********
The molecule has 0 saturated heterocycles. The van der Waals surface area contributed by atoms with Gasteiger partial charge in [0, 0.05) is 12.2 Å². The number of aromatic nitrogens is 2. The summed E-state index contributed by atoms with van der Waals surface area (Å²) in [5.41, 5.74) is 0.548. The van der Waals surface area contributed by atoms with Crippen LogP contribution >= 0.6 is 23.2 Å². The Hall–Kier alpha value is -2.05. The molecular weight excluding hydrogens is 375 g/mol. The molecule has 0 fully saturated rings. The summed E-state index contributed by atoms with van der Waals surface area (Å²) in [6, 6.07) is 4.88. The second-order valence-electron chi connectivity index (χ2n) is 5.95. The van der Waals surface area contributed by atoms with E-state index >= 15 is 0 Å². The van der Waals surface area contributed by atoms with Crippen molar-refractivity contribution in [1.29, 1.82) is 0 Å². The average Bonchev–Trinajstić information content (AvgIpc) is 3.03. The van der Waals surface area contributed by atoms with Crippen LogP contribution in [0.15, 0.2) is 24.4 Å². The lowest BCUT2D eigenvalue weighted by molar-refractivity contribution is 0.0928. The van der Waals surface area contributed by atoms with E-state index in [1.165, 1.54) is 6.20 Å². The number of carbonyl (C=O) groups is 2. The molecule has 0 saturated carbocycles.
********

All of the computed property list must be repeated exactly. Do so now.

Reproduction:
The molecule has 0 saturated heterocycles. The van der Waals surface area contributed by atoms with Gasteiger partial charge in [0, 0.05) is 12.2 Å². The number of aromatic nitrogens is 2. The summed E-state index contributed by atoms with van der Waals surface area (Å²) in [5.41, 5.74) is 0.548. The van der Waals surface area contributed by atoms with Crippen LogP contribution >= 0.6 is 23.2 Å². The Hall–Kier alpha value is -2.05. The molecular weight excluding hydrogens is 375 g/mol. The molecule has 0 fully saturated rings. The summed E-state index contributed by atoms with van der Waals surface area (Å²) in [6, 6.07) is 4.88. The second-order valence-electron chi connectivity index (χ2n) is 5.95. The van der Waals surface area contributed by atoms with E-state index >= 15 is 0 Å². The van der Waals surface area contributed by atoms with Crippen molar-refractivity contribution in [1.29, 1.82) is 0 Å². The average Bonchev–Trinajstić information content (AvgIpc) is 3.03. The van der Waals surface area contributed by atoms with Crippen LogP contribution in [0.15, 0.2) is 24.4 Å². The lowest BCUT2D eigenvalue weighted by molar-refractivity contribution is 0.0928. The van der Waals surface area contributed by atoms with E-state index in [1.165, 1.54) is 6.20 Å². The number of carbonyl (C=O) groups is 2. The molecule has 0 saturated carbocycles.